Oversized or statement lighting, for instance, continues to be a trend. For a talking point, choose unusual fittings, such as Fritz Fryer’s Converted Gramophone Trumpet Pendant (£385, 01989 567416; www.fritzfryer.co.uk) or the Stag Horn Chandelier at Des Res Design (£3,815, 01386 793 240; www.desresdesign.co.uk). Group together pendant lights, such as the brass versions at Bert Frank, over a dining table or island (020 8737 0512; www.bertfrank.co.uk).
Jenny Hurran, director of online boutique Out There Interiors (www.outthereinteriors.com), which stocks a range of unique lighting, advises: “It’s easy to become fixated on spots, strips and recessed lighting when it comes to kitchen design, and while these elements shouldn’t be overlooked, glamorous overhead lighting creates an unexpected impact in a kitchen. Try a trio of globe chandeliers over an island, or an outsized starburst pendant above the dining area for dramatic effect.”
When it comes to sinks, forget stainless steel – the brighter the better. Statement sinks in bright hues, such as the orange, green and yellow bowl sinks available at Aston Matthews (from £276, 020 7226 7220; www.astonmatthews.co.uk) are having a moment. And bog-standard extractor fans may also be things of the past. Check out the uber glamourous crystal Celestial Cooker Hood by Elica (www.elica.co.uk) – ramping up the luxe factor and more akin to a chandelier than a practical cooker hood.
For those lucky enough to have a dining area in the kitchen, bring it bang up to date with extra-long dining tables and statement chairs. Roughhewn, rubbed-down tables have become supersized – with 14 seats or more not an unusual request. This raw ‘banquet’ look is juxtaposed with glamourous dining chairs in velvets and suedes, like those available at The Sofa and Chair Company (020 8752 8938; www.thesofaandchair.co.uk).
Tom Hinton, at Tomas (01223 300858; www.tomas-kitchen-living.co.uk), gives his tips for buying furniture that will stand the test of time: “We’ve recently started stocking the iconic Danish brand ‘Republic of Fritz Hansen’ as part of our furniture and lighting collection,” he reveals. “Buying a piece of quality furniture from classic designers such as these, or by a name like Arne Jacobsen, is the perfect way to make a statement. Invest in Jacobsen’s Drop Chair, for instance, which has just been relaunched or his classic Seven chair. Another iconic designer – Carl Hansen – has just launched a beautiful special edition Wishbone chair with Paul Smith fabric – it doesn’t get any better than that!”
With kitchens becoming ever increasingly sleek and luxurious, there’s a danger they can become monotone and, dare we say it, boring. Bring your space to life by adding in a few artisanal touches – think copper taps, arty open shelving and textured tiling.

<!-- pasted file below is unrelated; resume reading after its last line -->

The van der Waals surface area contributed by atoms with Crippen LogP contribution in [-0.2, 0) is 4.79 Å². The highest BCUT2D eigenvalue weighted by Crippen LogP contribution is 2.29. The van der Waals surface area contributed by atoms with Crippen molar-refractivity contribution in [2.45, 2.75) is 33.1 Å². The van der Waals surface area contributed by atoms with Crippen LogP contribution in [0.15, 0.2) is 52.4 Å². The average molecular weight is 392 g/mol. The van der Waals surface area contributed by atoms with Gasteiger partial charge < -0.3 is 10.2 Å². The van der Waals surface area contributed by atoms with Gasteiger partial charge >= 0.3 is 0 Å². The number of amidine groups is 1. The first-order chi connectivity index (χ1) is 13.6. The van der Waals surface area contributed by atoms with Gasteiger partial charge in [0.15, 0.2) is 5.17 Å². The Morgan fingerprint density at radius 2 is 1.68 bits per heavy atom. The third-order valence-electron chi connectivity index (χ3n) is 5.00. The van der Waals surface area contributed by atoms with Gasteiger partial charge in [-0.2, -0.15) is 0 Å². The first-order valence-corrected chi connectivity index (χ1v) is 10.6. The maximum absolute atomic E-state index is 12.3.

Rob Whitaker, creative director of Fired Earth (01223 300941; www.firedearth.com) agrees: “Tiles and wood flooring are an ideal way of adding a sense of texture or understated pattern to a kitchen. Herringbone and chevron designs are particularly popular at the moment and they work equally well in contemporary and traditional schemes. For example, solid oak flooring such as Fired Earth’s Parquetry in Herringbone Seashell has a timeless look and a subtle decorative finish that make it a perfect choice for a dining area.
“The naturally textured surfaces and colour variation of stone and slate complement classic kitchens perfectly,” he continues. “For a more modern take on these age-old materials, look for crisp, diamond-sawn slate and marble – using the tiles on walls as well as floors – or use brick format limestone, which can have an almost industrial feel. Moorish tiles such as those in Fired Earth’s Marrakech range can also create a lovely sense of texture throughout the kitchen.”
Open shelving, meanwhile, is one of the easiest ways to introduce personality into your kitchen. Providing a clean and contemporary look, floating shelves can make a space look bigger by drawing the eye along the wall and are a lovely way of showing off interesting pieces of crockery, ceramics and cookware.
As an alternative to streamlined shelves, consider a series of modular box shelves, such as the solid oak Modbox Creations by Tomas, available at Tomas (01223 300858; www.tomas-kitchen-living.co.uk), which can be built in to a fitted kitchen or deployed on their own as free standing furniture.
While displaying kitchen items on shelving has undoubtedly become fashionable, remember that this look only works if the items on display are fashionable too! Clear out the clutter, and arrange plates and bowls in colour-coded piles (all-white is very effective), with the odd quirky piece – a frame or antique glass – added in for interest. Source vintage kitchenware, old signage and one-off pieces from floral tea-sets – but don’t overdo it – you want it to look sophisticated and not cluttered.
Hannah Mallett, kitchen shop buying manager at Sainsbury’s (www.sainsburys.co.uk), gives her insight into how you can easily and affordably accessorise your space:
“You can create a classic, timeless look for the kitchen with our new range of oak and white-tipped kitchenware which brings a natural, elegant look to modern and traditional kitchens alike. The collection features a complete range of quality kitchen staples, including chic white cast iron pieces alongside sturdy oak wooden chopping boards and utensils. Organic brush strokes and origami-style patterns on glassware and ceramics make for stunning, eye-catching pieces. The design encapsulates oriental simplicity, bringing an effortlessly sophisticated look to the rich, jewel-coloured palette in the indigo blue trend.”
Having the last word is Jenny Hurran of Out There Interiors: “I’m all for open shelving. Why buy lovely crockery then hide it in a cupboard? I also advocate using your best stuff every day. Tastes and trends change so quickly so don’t wait for special occasions. Enjoy your favourite things now.”